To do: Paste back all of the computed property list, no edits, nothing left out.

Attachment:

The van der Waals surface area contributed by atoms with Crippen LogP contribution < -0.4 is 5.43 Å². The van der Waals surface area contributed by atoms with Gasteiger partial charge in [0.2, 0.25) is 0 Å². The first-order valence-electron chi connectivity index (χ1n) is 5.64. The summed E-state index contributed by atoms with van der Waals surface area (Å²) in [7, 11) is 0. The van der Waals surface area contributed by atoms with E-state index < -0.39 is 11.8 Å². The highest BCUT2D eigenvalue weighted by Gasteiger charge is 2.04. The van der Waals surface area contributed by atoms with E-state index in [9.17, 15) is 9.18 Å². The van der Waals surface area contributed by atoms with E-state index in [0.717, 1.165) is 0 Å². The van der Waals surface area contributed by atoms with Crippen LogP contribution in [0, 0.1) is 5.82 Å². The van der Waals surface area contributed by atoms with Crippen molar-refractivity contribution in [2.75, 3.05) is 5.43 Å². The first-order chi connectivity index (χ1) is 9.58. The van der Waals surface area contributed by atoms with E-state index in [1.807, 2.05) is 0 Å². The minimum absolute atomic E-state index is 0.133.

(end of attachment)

The van der Waals surface area contributed by atoms with Crippen LogP contribution < -0.4 is 5.43 Å². The van der Waals surface area contributed by atoms with Gasteiger partial charge in [0.2, 0.25) is 0 Å². The first-order valence-electron chi connectivity index (χ1n) is 5.64. The summed E-state index contributed by atoms with van der Waals surface area (Å²) in [7, 11) is 0. The van der Waals surface area contributed by atoms with E-state index < -0.39 is 11.8 Å². The highest BCUT2D eigenvalue weighted by Gasteiger charge is 2.04. The van der Waals surface area contributed by atoms with E-state index in [9.17, 15) is 9.18 Å². The van der Waals surface area contributed by atoms with E-state index in [0.717, 1.165) is 0 Å². The van der Waals surface area contributed by atoms with Crippen LogP contribution in [0, 0.1) is 5.82 Å². The van der Waals surface area contributed by atoms with Crippen molar-refractivity contribution in [2.75, 3.05) is 5.43 Å². The first-order chi connectivity index (χ1) is 9.58. The van der Waals surface area contributed by atoms with E-state index in [1.807, 2.05) is 0 Å². The minimum absolute atomic E-state index is 0.133.